For instance, Sonic Drive-In, in partnership with Mastercard and self-serve kiosk company Zivelo, installed AI-powered, voice-activated menu boards at several locations to interact with customers, take orders and offer weather, time-of-day and location-specific menu suggestions.
Ultimately, integrated voice technology is only as effective as the AI algorithms that power the platform. But with the rapid advancement of AI technologies, including breakthroughs in conversational AI that foster a positive customer experience, now is a good time for retailers to make digital signage with voice integration part of their go-forward plans.
3. NFC, RFID and AR for Personalization and Customization
An “alphabet soup” of acronyms, these embedded technologies power new ways for digital signage user engagement that feel custom-tailored to meet their personal needs.
NFC (near field communication), which powers short-range wireless communications between devices, is the tech that allows tap-and-go credit cards and phones to complete a transaction via mobile wallet by holding the card or phone near the POS device. As phone-based NFC technology has become more widely adopted by consumers, other technologies, including digital signage, have started to employ it.
NFC can create one or two-way communications between a customer’s mobile phone and a digital sign. With one quick tap, a customer can get more information on a product or receive a discount offer via digital signage. Or shoppers can get data “to go” — for example, by having directions, maps, size charts, recipes or other information transferred via NFC onto their mobile devices.
Alternatively, embedding NFC in products allows retailers to put the physical digital display in the customers’ hands, delivering signage content straight to their cell phones. In one example, Adidas included an NFC tag on its 2018 World Cup soccer ball. Tapping a phone to the ball generated personalized content, including product details, challenges and contests — all in the palm of the customer’s hand.
While NFC creates a personalized experience, it also mitigates some privacy concerns. For instance, customers are more comfortable using their smartphones to enter and secure contact information than they are using a kiosk. In retail environments like pharmacies, NFC can help verify patient identity via mobile device before launching privacy-sensitive applications on a digital screen.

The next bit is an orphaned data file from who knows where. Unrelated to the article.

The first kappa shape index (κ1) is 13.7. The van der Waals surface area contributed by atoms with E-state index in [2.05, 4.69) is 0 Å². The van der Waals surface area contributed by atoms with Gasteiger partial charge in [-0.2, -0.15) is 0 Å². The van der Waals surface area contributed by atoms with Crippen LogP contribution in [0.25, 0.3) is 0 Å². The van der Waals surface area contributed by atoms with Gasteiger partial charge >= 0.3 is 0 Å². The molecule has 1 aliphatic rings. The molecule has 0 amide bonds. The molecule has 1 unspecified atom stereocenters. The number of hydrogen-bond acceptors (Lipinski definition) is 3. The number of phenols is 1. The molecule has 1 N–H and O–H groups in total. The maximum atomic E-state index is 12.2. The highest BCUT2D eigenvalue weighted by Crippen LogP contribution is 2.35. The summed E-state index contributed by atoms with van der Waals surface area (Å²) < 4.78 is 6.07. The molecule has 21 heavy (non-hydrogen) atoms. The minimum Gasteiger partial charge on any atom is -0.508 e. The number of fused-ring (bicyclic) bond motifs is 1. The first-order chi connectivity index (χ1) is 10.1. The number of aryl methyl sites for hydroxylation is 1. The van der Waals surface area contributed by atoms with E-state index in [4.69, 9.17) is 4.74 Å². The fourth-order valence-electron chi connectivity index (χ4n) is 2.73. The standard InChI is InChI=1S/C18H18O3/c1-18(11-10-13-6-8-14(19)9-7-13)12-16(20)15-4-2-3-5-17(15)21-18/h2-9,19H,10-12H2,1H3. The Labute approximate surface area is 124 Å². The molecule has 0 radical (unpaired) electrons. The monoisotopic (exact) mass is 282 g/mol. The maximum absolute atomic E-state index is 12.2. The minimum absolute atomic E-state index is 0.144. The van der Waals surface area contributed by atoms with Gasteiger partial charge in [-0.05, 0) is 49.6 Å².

Like NFC, RFID can trigger signage to alter based on something brought close to it. The RFID-equipped fitting room mirrors at the Ralph Lauren flagship store in Manhattan “recognize” the clothing items the customer has selected to try on. The mirror/screen then features product information and engagement opportunities, like other available sizes and colors or the ability to contact an associate for assistance — all with a single touch.
Cosmetics retailer Sephora creates a similar, customized engagement with shoppers through the use of AR (augmented reality) that enables customers to see what products will look like on their faces. In select store locations, Sephora combines AR with RFID technology on individual products: customers merely present the lip or lash product at the display and generate an image of how it appears when applied.
An efficient and highly customized experience, this implementation also demonstrates how leading-edge digital signage can continue to mitigate hygiene concerns that are likely to linger, even as we emerge from the pandemic.
Over the past year, consumers have adopted new shopping habits and expectations that they will carry with them as they venture back to stores. Demand for real-time information, convenience and hygiene has not replaced the fundamental desire for a satisfying, personalized shopping experience. With the right implementation of leading-edge technologies, digital signage can address all of those needs and create an engaging, positive customer experience that will keep them coming back.
Jeff Bradbury is senior marketing director at Hughes Network Systems.